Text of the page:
Emily Bell: How are you involved in your local culinary community? How important is community to you as a chef?
Bobby Hellen: It’s actually really important. We try to do as much as we can in this area. When we came into it being at Resto, there wasn’t much by way of food “community” here really. Nobody comes up here to eat really. Frank Bruni wrote an article a couple of months before we opened up saying the food movement was dismal in Murray Hill.
EB: So has Resto allowed you to open up the community at all?
BH: We try to educate through food. We host beer dinners, for instance. We do a lot to educate people on food and on seeing cuisine. We’re as local as we can be with food; as simple as we can be. [We work with] a couple schools around here, we take elementary schools to the greenmarket. And we support as many local farms and farmers as we can. We’ve grown relationships over the years—before local food was popular! It makes me feel old because I remember when it was like you wanted asparagus all the time and you’d get it because you wanted it and that was that. There was no sense of that not being typical. It was just “I want this product now.” Now we get everything we can from around here, and tell people and show people that it’s not as hard as it seems to keep everything local.
EB: Does this attitude pervade the restaurant—back of house and front of house?
BH: Because we’re all about educating through the dining experience, our staff is able to strike up a conversation with someone. They have the knowledge and they let people know, “Oh, this is Roman escarole, they cultivate it now in New Jersey,” or something like that. They’re empowered to do it. We try to educate through Resto as much as we can and support farmers around here.
EB: How important is charity to you?
BH: We do events like Meatopia, where half the proceeds go to charity. That’s pretty much all we do. We’re also taking part in the James Beard Foundation Greens events; they’ll do cocktails and canapé parties. Right now it’s myself, Amanda Cohen from Dirt Candy and two other people. The proceeds go to a program to teach kids about farms. All the events we do are charitable events. We hardly ever do an event to make money on it.
EB: Tell us about the large format feasts at Resto.
BH: A large format feast goes hand-in-hand with using everything, and the overall usage of the animal. Everybody here is going to appreciate and respect the animals that are grown for us because the product is pristine and the meat tastes amazing. So we try to use everything from head to tail. It’s a lot more. If I was an animal and I was going to be eaten, I wouldn’t want someone to just throw me in a pot. We do it a bunch of different ways. We educate people in the staff and my kitchen; everybody knows about it. We’ll have one or two staples on the menu that are off-cuts, like lamb neck, a confit belly of mutton or lamb, or stuffed pig trotter. There are just so many things we can do. Plus we have a chalk board so we try to utilize that as much as possible to communicate.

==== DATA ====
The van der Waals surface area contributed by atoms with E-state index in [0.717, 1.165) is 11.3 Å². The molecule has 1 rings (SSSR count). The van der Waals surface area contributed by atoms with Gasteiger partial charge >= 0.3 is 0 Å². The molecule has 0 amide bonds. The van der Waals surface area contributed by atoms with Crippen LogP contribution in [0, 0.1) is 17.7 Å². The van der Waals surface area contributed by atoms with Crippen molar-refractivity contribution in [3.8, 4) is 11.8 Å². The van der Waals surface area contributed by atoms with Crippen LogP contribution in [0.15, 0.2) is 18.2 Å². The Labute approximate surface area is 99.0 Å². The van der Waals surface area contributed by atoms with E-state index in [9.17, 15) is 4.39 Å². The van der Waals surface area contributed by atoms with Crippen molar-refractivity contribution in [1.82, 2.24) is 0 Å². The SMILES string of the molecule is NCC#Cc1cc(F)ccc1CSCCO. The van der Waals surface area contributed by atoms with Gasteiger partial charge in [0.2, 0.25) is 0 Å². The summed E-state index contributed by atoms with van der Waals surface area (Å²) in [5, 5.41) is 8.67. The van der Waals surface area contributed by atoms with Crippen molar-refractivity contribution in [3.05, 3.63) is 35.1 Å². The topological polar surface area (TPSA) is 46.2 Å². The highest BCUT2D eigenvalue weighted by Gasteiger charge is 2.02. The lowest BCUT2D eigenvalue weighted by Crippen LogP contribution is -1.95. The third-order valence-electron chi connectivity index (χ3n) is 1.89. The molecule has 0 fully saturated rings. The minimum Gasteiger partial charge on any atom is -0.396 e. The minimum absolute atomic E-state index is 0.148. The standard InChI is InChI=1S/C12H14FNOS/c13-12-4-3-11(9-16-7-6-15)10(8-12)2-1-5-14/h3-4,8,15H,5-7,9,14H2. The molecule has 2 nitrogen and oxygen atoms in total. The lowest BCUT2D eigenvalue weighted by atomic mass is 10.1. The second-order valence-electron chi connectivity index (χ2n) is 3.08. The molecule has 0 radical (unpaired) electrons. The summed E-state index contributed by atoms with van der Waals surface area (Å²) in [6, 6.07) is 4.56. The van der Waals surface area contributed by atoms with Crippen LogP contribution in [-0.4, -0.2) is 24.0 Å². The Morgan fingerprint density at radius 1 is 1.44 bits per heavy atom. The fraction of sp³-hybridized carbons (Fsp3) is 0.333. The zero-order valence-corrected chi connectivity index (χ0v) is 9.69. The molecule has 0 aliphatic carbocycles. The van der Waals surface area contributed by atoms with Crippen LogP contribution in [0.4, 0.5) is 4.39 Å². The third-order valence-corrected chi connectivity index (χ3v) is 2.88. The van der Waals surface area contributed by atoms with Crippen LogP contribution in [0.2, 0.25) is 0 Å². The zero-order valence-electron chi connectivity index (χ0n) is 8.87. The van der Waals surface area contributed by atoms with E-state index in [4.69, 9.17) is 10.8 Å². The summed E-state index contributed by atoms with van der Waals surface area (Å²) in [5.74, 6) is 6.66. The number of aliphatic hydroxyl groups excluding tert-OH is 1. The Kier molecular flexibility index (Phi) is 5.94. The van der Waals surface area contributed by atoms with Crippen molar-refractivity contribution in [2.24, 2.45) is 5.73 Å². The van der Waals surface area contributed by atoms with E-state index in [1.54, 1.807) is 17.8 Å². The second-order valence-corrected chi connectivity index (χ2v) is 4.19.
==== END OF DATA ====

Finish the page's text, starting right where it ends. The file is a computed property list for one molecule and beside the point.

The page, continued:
EB: So at the end of the day it’s about community? Food? Meat? All the above?
BH: Large format feasts are about making friends and spending time with friends. We really pride ourselves in showing that food should be shared with someone, that it’s best shared with someone. At the beer dinners and large format stuff we do, by the end of the night strangers are [often] friends.
EB: What about sustainability? Does that inform the menu and practices at Resto?
BH: We don’t serve local animals with something crazy that we could only get from somewhere far away. Everything we get, we try to keep as close as we can, from protein to vegetable. We try to keep everything really simple, like the cooking method, and we don’t use that many chemicals in the restaurant. Anything we do use is natural and we try not to affect the actual product.
EB: I heard you are in the process of building a community garden on the roof at Resto?
BH: We’re in the process. We’re trying to put something up there right now. The landlord shut it down for a while. But we’re trying to do that; trying to do as much as we can to resemble that real, “from the ground to the kitchen” mentality, so we can oversee the whole process.
EB: If you weren’t a chef, what would you be doing?
BH: If I wasn't in the restaurant industry I would have to be doing something that allows me to be moving around and creative—not in a cubical somewhere. I can picture myself being an architect.
EB: Did you go to culinary school? Would you recommend it to aspiring chefs?
BH: I went to the CIA and would recommend an aspiring chef find a culinary school that is a good fit. It gives a great foundation to build upon.
EB: What advice would you give to young chefs just getting started?
BH: To keep working hard and try to find what interests them. Work for the person that is the best at what they want to do. Set goals and work towards them.
EB: What is the hardest thing you’ve had to do in your job?
BH: Opening a restaurant was the hardest thing and waiting for that first review to come out. It sucks.
EB: What does success mean to you?
BH: Success means more work. It also enables you to do whatever you want.
EB: What’s next? Where will we find you in five years?
BH: Next is making the restaurant an institution. We want Resto to be around for a long time with the same vision and passion to make good food.